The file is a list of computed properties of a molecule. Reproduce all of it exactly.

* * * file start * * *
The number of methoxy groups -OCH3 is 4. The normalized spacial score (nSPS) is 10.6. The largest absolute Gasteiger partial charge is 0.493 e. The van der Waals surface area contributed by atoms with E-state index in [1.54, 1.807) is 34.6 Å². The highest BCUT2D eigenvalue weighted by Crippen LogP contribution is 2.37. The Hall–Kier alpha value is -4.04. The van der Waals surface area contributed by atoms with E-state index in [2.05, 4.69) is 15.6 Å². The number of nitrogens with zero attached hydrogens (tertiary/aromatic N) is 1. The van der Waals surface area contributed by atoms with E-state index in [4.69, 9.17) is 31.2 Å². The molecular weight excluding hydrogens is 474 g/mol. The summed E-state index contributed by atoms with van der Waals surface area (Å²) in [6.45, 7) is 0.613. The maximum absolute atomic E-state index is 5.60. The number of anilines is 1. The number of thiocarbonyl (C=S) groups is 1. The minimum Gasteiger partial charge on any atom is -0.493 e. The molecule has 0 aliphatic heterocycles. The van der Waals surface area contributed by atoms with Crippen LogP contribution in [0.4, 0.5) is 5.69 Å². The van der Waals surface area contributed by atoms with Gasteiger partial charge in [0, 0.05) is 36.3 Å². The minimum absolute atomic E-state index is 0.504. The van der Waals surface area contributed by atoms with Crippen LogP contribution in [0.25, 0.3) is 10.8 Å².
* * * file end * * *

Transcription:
The number of methoxy groups -OCH3 is 4. The normalized spacial score (nSPS) is 10.6. The largest absolute Gasteiger partial charge is 0.493 e. The van der Waals surface area contributed by atoms with E-state index in [1.54, 1.807) is 34.6 Å². The highest BCUT2D eigenvalue weighted by Crippen LogP contribution is 2.37. The Hall–Kier alpha value is -4.04. The van der Waals surface area contributed by atoms with E-state index in [2.05, 4.69) is 15.6 Å². The number of nitrogens with zero attached hydrogens (tertiary/aromatic N) is 1. The van der Waals surface area contributed by atoms with E-state index in [4.69, 9.17) is 31.2 Å². The molecular weight excluding hydrogens is 474 g/mol. The summed E-state index contributed by atoms with van der Waals surface area (Å²) in [6.45, 7) is 0.613. The maximum absolute atomic E-state index is 5.60. The number of anilines is 1. The number of thiocarbonyl (C=S) groups is 1. The minimum Gasteiger partial charge on any atom is -0.493 e. The molecule has 0 aliphatic heterocycles. The van der Waals surface area contributed by atoms with Crippen LogP contribution in [0.4, 0.5) is 5.69 Å². The van der Waals surface area contributed by atoms with Gasteiger partial charge in [0, 0.05) is 36.3 Å². The minimum absolute atomic E-state index is 0.504. The van der Waals surface area contributed by atoms with Crippen LogP contribution in [0.25, 0.3) is 10.8 Å².